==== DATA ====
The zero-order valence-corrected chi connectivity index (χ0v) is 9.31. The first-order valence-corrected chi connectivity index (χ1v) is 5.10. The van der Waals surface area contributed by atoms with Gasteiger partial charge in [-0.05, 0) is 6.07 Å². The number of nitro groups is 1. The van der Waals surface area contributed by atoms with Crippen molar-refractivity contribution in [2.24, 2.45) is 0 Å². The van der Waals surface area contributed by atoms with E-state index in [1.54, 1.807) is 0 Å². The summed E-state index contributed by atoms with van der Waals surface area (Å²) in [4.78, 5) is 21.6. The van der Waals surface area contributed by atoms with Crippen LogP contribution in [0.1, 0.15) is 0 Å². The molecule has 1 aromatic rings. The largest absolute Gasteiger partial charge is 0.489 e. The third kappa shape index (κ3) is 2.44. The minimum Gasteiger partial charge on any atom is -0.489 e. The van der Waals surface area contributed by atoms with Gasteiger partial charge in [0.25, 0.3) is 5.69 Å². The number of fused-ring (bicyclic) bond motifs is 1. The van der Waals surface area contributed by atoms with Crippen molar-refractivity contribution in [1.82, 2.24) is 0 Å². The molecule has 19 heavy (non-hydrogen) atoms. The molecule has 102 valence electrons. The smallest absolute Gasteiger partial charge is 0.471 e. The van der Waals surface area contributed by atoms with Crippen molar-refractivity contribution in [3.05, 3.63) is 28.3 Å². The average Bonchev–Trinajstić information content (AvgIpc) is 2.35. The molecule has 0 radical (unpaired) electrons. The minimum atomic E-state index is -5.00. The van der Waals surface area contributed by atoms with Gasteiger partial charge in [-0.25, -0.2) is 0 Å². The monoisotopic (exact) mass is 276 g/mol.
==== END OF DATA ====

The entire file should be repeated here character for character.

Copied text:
The zero-order valence-corrected chi connectivity index (χ0v) is 9.31. The first-order valence-corrected chi connectivity index (χ1v) is 5.10. The van der Waals surface area contributed by atoms with Gasteiger partial charge in [-0.05, 0) is 6.07 Å². The number of nitro groups is 1. The van der Waals surface area contributed by atoms with Crippen molar-refractivity contribution in [2.24, 2.45) is 0 Å². The van der Waals surface area contributed by atoms with E-state index in [1.54, 1.807) is 0 Å². The summed E-state index contributed by atoms with van der Waals surface area (Å²) in [4.78, 5) is 21.6. The van der Waals surface area contributed by atoms with Crippen LogP contribution in [0.1, 0.15) is 0 Å². The molecule has 1 aromatic rings. The largest absolute Gasteiger partial charge is 0.489 e. The third kappa shape index (κ3) is 2.44. The minimum Gasteiger partial charge on any atom is -0.489 e. The van der Waals surface area contributed by atoms with Gasteiger partial charge in [0.25, 0.3) is 5.69 Å². The number of fused-ring (bicyclic) bond motifs is 1. The van der Waals surface area contributed by atoms with Crippen molar-refractivity contribution in [1.82, 2.24) is 0 Å². The molecule has 19 heavy (non-hydrogen) atoms. The molecule has 102 valence electrons. The smallest absolute Gasteiger partial charge is 0.471 e. The van der Waals surface area contributed by atoms with Crippen molar-refractivity contribution in [3.05, 3.63) is 28.3 Å². The average Bonchev–Trinajstić information content (AvgIpc) is 2.35. The molecule has 0 radical (unpaired) electrons. The minimum atomic E-state index is -5.00. The van der Waals surface area contributed by atoms with Gasteiger partial charge in [-0.25, -0.2) is 0 Å². The monoisotopic (exact) mass is 276 g/mol.